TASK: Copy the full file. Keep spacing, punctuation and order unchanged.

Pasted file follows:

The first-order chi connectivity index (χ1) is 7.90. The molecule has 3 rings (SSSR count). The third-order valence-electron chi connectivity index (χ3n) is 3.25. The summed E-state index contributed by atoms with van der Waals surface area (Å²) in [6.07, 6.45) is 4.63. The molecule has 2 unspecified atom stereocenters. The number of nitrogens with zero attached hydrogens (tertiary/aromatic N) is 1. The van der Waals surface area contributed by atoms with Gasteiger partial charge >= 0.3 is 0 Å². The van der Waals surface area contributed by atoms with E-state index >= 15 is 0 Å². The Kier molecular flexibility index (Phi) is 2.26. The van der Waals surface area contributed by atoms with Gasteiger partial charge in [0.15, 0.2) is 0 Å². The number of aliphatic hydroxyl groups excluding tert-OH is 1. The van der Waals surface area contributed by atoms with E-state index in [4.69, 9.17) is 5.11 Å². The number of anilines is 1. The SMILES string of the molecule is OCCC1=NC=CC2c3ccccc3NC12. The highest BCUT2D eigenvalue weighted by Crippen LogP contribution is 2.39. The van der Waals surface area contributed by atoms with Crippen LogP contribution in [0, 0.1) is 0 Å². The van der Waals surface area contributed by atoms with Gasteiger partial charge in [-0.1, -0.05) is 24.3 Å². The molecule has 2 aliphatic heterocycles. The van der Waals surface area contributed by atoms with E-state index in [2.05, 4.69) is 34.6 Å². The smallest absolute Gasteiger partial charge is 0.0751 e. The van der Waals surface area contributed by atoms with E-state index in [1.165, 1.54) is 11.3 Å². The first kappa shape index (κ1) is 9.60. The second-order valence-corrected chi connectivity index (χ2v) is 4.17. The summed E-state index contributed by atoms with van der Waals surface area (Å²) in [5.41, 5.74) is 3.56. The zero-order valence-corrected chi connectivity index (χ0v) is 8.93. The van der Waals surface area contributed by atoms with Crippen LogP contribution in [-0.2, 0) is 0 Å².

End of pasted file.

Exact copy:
The first-order chi connectivity index (χ1) is 7.90. The molecule has 3 rings (SSSR count). The third-order valence-electron chi connectivity index (χ3n) is 3.25. The summed E-state index contributed by atoms with van der Waals surface area (Å²) in [6.07, 6.45) is 4.63. The molecule has 2 unspecified atom stereocenters. The number of nitrogens with zero attached hydrogens (tertiary/aromatic N) is 1. The van der Waals surface area contributed by atoms with Gasteiger partial charge >= 0.3 is 0 Å². The van der Waals surface area contributed by atoms with E-state index >= 15 is 0 Å². The Kier molecular flexibility index (Phi) is 2.26. The van der Waals surface area contributed by atoms with Gasteiger partial charge in [0.15, 0.2) is 0 Å². The number of aliphatic hydroxyl groups excluding tert-OH is 1. The van der Waals surface area contributed by atoms with E-state index in [4.69, 9.17) is 5.11 Å². The number of anilines is 1. The SMILES string of the molecule is OCCC1=NC=CC2c3ccccc3NC12. The highest BCUT2D eigenvalue weighted by Crippen LogP contribution is 2.39. The van der Waals surface area contributed by atoms with Crippen LogP contribution in [0, 0.1) is 0 Å². The van der Waals surface area contributed by atoms with Gasteiger partial charge in [-0.1, -0.05) is 24.3 Å². The molecule has 2 aliphatic heterocycles. The van der Waals surface area contributed by atoms with E-state index in [2.05, 4.69) is 34.6 Å². The smallest absolute Gasteiger partial charge is 0.0751 e. The van der Waals surface area contributed by atoms with E-state index in [1.165, 1.54) is 11.3 Å². The first kappa shape index (κ1) is 9.60. The second-order valence-corrected chi connectivity index (χ2v) is 4.17. The summed E-state index contributed by atoms with van der Waals surface area (Å²) in [5.41, 5.74) is 3.56. The zero-order valence-corrected chi connectivity index (χ0v) is 8.93. The van der Waals surface area contributed by atoms with Crippen LogP contribution in [-0.2, 0) is 0 Å².